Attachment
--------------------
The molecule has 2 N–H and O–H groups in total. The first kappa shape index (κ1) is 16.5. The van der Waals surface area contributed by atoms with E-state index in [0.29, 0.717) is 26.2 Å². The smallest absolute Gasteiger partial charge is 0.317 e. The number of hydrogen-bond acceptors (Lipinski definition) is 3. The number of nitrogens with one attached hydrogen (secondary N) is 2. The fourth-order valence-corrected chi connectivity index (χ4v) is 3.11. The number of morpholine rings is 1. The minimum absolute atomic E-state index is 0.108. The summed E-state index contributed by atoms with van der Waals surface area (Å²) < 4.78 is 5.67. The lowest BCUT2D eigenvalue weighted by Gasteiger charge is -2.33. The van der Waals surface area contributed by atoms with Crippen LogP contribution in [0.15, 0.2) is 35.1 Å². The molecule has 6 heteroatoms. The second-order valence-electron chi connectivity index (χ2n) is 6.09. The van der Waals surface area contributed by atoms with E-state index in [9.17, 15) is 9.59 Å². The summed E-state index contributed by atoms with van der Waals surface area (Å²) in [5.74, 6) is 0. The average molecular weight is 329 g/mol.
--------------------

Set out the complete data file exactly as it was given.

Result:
The molecule has 2 N–H and O–H groups in total. The first kappa shape index (κ1) is 16.5. The van der Waals surface area contributed by atoms with E-state index in [0.29, 0.717) is 26.2 Å². The smallest absolute Gasteiger partial charge is 0.317 e. The number of hydrogen-bond acceptors (Lipinski definition) is 3. The number of nitrogens with one attached hydrogen (secondary N) is 2. The fourth-order valence-corrected chi connectivity index (χ4v) is 3.11. The number of morpholine rings is 1. The minimum absolute atomic E-state index is 0.108. The summed E-state index contributed by atoms with van der Waals surface area (Å²) < 4.78 is 5.67. The lowest BCUT2D eigenvalue weighted by Gasteiger charge is -2.33. The van der Waals surface area contributed by atoms with Crippen LogP contribution in [0.15, 0.2) is 35.1 Å². The molecule has 6 heteroatoms. The second-order valence-electron chi connectivity index (χ2n) is 6.09. The van der Waals surface area contributed by atoms with E-state index in [9.17, 15) is 9.59 Å². The summed E-state index contributed by atoms with van der Waals surface area (Å²) in [5.74, 6) is 0. The average molecular weight is 329 g/mol.